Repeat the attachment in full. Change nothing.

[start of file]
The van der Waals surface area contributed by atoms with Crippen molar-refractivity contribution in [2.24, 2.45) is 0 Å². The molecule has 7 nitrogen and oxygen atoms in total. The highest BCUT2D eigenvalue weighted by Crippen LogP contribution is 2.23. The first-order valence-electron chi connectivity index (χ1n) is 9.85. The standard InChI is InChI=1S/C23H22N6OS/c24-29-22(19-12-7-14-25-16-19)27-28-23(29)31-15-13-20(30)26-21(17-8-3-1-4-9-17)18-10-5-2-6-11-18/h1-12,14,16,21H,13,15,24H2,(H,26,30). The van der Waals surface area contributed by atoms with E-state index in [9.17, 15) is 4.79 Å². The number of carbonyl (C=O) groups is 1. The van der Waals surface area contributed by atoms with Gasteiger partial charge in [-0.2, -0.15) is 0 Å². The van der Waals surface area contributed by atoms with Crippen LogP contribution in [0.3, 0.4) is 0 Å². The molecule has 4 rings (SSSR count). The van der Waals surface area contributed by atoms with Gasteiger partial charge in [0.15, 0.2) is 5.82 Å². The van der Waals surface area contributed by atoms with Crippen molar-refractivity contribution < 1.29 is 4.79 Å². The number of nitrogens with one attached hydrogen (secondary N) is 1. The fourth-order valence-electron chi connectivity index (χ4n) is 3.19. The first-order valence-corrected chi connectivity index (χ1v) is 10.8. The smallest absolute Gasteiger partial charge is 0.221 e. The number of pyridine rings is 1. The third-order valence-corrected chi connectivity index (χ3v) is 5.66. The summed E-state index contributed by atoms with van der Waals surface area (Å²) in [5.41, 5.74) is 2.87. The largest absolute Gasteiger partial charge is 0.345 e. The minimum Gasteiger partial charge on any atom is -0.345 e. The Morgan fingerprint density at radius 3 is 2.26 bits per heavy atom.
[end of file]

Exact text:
The van der Waals surface area contributed by atoms with Crippen molar-refractivity contribution in [2.24, 2.45) is 0 Å². The molecule has 7 nitrogen and oxygen atoms in total. The highest BCUT2D eigenvalue weighted by Crippen LogP contribution is 2.23. The first-order valence-electron chi connectivity index (χ1n) is 9.85. The standard InChI is InChI=1S/C23H22N6OS/c24-29-22(19-12-7-14-25-16-19)27-28-23(29)31-15-13-20(30)26-21(17-8-3-1-4-9-17)18-10-5-2-6-11-18/h1-12,14,16,21H,13,15,24H2,(H,26,30). The van der Waals surface area contributed by atoms with E-state index in [9.17, 15) is 4.79 Å². The number of carbonyl (C=O) groups is 1. The van der Waals surface area contributed by atoms with Gasteiger partial charge in [-0.2, -0.15) is 0 Å². The van der Waals surface area contributed by atoms with Crippen LogP contribution in [0.3, 0.4) is 0 Å². The molecule has 4 rings (SSSR count). The van der Waals surface area contributed by atoms with Gasteiger partial charge in [0.15, 0.2) is 5.82 Å². The van der Waals surface area contributed by atoms with Crippen molar-refractivity contribution < 1.29 is 4.79 Å². The number of nitrogens with one attached hydrogen (secondary N) is 1. The fourth-order valence-electron chi connectivity index (χ4n) is 3.19. The first-order valence-corrected chi connectivity index (χ1v) is 10.8. The smallest absolute Gasteiger partial charge is 0.221 e. The number of pyridine rings is 1. The third-order valence-corrected chi connectivity index (χ3v) is 5.66. The summed E-state index contributed by atoms with van der Waals surface area (Å²) in [5.41, 5.74) is 2.87. The largest absolute Gasteiger partial charge is 0.345 e. The minimum Gasteiger partial charge on any atom is -0.345 e. The Morgan fingerprint density at radius 3 is 2.26 bits per heavy atom.